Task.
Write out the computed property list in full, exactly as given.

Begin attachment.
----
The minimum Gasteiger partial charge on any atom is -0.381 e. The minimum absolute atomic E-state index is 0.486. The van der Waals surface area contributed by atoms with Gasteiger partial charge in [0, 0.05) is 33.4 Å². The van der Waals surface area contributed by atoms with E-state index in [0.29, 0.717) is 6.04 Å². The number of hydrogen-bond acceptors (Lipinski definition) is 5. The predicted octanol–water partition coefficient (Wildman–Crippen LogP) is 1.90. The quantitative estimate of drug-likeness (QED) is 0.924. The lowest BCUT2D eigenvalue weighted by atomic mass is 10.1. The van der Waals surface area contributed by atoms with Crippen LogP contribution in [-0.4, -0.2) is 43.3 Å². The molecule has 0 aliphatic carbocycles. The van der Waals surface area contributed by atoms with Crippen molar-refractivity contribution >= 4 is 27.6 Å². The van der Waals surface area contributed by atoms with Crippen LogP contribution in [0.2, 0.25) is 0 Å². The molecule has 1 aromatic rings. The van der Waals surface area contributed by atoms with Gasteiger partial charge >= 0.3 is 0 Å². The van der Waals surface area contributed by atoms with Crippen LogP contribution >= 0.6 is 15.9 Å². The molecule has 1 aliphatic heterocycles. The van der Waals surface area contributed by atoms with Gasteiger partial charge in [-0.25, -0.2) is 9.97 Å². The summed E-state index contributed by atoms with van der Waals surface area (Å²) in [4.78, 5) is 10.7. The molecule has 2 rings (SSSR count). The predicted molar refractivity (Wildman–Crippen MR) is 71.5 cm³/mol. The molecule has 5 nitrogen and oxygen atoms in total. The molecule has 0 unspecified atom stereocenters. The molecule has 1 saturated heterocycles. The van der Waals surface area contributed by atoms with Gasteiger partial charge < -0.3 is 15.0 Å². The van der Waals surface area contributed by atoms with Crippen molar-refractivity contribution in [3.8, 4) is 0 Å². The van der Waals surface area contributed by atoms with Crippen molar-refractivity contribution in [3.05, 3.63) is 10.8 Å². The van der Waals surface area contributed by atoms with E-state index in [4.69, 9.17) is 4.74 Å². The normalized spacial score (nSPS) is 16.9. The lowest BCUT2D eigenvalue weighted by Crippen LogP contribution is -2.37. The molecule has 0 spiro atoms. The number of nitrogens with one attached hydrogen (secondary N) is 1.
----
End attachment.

The minimum Gasteiger partial charge on any atom is -0.381 e. The minimum absolute atomic E-state index is 0.486. The van der Waals surface area contributed by atoms with Gasteiger partial charge in [0, 0.05) is 33.4 Å². The van der Waals surface area contributed by atoms with E-state index in [0.29, 0.717) is 6.04 Å². The number of hydrogen-bond acceptors (Lipinski definition) is 5. The predicted octanol–water partition coefficient (Wildman–Crippen LogP) is 1.90. The quantitative estimate of drug-likeness (QED) is 0.924. The lowest BCUT2D eigenvalue weighted by atomic mass is 10.1. The van der Waals surface area contributed by atoms with Crippen LogP contribution in [-0.4, -0.2) is 43.3 Å². The molecule has 0 aliphatic carbocycles. The van der Waals surface area contributed by atoms with Crippen molar-refractivity contribution >= 4 is 27.6 Å². The van der Waals surface area contributed by atoms with Crippen LogP contribution in [0.2, 0.25) is 0 Å². The molecule has 1 aromatic rings. The van der Waals surface area contributed by atoms with Gasteiger partial charge >= 0.3 is 0 Å². The van der Waals surface area contributed by atoms with Crippen LogP contribution >= 0.6 is 15.9 Å². The molecule has 1 aliphatic heterocycles. The van der Waals surface area contributed by atoms with Gasteiger partial charge in [-0.25, -0.2) is 9.97 Å². The summed E-state index contributed by atoms with van der Waals surface area (Å²) in [4.78, 5) is 10.7. The molecule has 2 rings (SSSR count). The predicted molar refractivity (Wildman–Crippen MR) is 71.5 cm³/mol. The molecule has 5 nitrogen and oxygen atoms in total. The molecule has 0 unspecified atom stereocenters. The molecule has 1 saturated heterocycles. The van der Waals surface area contributed by atoms with Gasteiger partial charge < -0.3 is 15.0 Å². The van der Waals surface area contributed by atoms with Crippen molar-refractivity contribution in [3.8, 4) is 0 Å². The van der Waals surface area contributed by atoms with Crippen molar-refractivity contribution in [3.05, 3.63) is 10.8 Å². The van der Waals surface area contributed by atoms with E-state index in [4.69, 9.17) is 4.74 Å². The normalized spacial score (nSPS) is 16.9. The lowest BCUT2D eigenvalue weighted by Crippen LogP contribution is -2.37. The molecule has 0 spiro atoms. The number of nitrogens with one attached hydrogen (secondary N) is 1.